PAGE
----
1. Accept your son’s differences.
2. Never make him the man around the house. True, you want to teach him to grow to be man, but there is a distinction between being the “little man” and being responsible for things that adults are supposed to do. Your child is not your confidant, your knight in shining armor or your rescuer. Especially important for the newly widowed or divorced, correct people if they suggest that now your son “is the man around the house,” or that he should “take care of Mommy.”
3. When you look at your child and see his father’s face, it’s okay to get a little emotional. After all, if your ex gave you anything of value, you’re looking at it. Let your son know how important he is to you.
4. Point out the positive qualities in men you see on a day to day basis. This means that even if you’re buying your son baseball shoes, and the salesman is especially attentive or friendly, point this trait out by mentioning what a helpful person he is, or “Isn’t this man very nice?”
5. Be a little creative in helping your child learn guy stuff. For instance, many single mothers report concern over their son’s using the potty while sitting, or playing with their makeup. Chances are, your child won’t spend the rest of his life peeing sitting down while wearing mascara. Homosexuality doesn’t exist because you didn’t monitor the morning makeup sessions! But if you want to get a head start on defining the differences between secondary sex characteristics between males and females, try this: Set out a little basket just for him. Fill it with a mock razor, gentle shaving cream, watered-down cologne, his toothbrush, toothpaste and a comb. Let him know this is what most guys do every morning to their faces.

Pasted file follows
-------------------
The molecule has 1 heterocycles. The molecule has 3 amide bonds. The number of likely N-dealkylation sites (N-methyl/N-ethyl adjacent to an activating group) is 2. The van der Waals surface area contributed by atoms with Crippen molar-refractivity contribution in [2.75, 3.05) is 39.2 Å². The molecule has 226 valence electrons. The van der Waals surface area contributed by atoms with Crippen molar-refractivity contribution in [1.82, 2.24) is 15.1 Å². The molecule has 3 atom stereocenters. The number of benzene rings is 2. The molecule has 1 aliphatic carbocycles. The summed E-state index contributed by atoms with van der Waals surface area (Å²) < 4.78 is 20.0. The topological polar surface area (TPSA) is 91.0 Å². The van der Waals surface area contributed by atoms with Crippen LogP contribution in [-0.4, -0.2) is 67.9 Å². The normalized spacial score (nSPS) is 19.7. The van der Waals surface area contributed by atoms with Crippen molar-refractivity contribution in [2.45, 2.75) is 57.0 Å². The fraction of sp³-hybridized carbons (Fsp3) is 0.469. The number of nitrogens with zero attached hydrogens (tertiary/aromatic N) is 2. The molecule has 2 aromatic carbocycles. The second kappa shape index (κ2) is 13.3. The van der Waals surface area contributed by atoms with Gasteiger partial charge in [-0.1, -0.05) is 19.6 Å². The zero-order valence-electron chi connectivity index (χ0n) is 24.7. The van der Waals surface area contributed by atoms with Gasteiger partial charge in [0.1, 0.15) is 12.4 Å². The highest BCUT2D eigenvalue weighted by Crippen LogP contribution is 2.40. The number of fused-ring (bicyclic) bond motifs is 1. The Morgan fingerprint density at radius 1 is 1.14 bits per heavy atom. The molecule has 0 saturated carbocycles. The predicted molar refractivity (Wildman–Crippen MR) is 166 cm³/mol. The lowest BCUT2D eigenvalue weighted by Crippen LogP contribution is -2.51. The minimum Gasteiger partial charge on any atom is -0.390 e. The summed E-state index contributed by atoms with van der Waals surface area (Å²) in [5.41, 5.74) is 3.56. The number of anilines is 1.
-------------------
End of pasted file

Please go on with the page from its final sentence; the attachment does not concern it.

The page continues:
6. As your child matures, investigate local boys groups or clubs that he could join such as Cub Scouts. Don’t be intimidated by such sponsored events as Father/son boat races or picnics. Let the troop leader know that with the number of single parent families, you would be comfortable if the den would acknowledge parent-child events. But the biggest benefit of scouting that should be experienced by all boys is that initiation ritual that welcomes them into the pack. The especial handshakes might remind you of reruns of the Honeymooners when Ralph Kramden and Ed Norton demonstrated their Racoon Lodge handshake. But this is an essential boost to the self esteem of little boys, that feeling of belonging to a group with whom they can closely identify.
7. Teach him your values, but let him express them uniquely. He’s a male and will respond to emotional situations somewhat differently than you might.
8. If your boy is really active, get a chinning bar for his room for rainy days. Exercise is critical for all children, but in cases where boys can’t seem to center themselves as comfortably as girls, they might need other means of releasing excessive energy. Check out your local Target store for an expandable closet bar, the kind that has suction cups on the ends. Install between the door jambs of his room, and when he gets rowdy, have him “do ten.” Make sure you tighten the bar so it safely stays in place and show your son the correct way to grip so he doesn’t loosen it from the doorway. Start low, but raise the bar as your son grows.
9. Role models are important and will be found in every aspect of your son’s life. Boys need men, but not necessarily fathers. Just because a father lives at home does not mean a boy is being “fathered.”
10. Enjoy your time with your baby or toddler by not worrying about whether they are missing out on anything by not having “dad” around. At the same time, try not to avoid “daddy stuff” totally. Even though many children’s books feature animal families raised only by mom, it’s okay to read stories about all kinds of families to your child. Place a high value on male and female relationships in order to give your child a realistic perspective.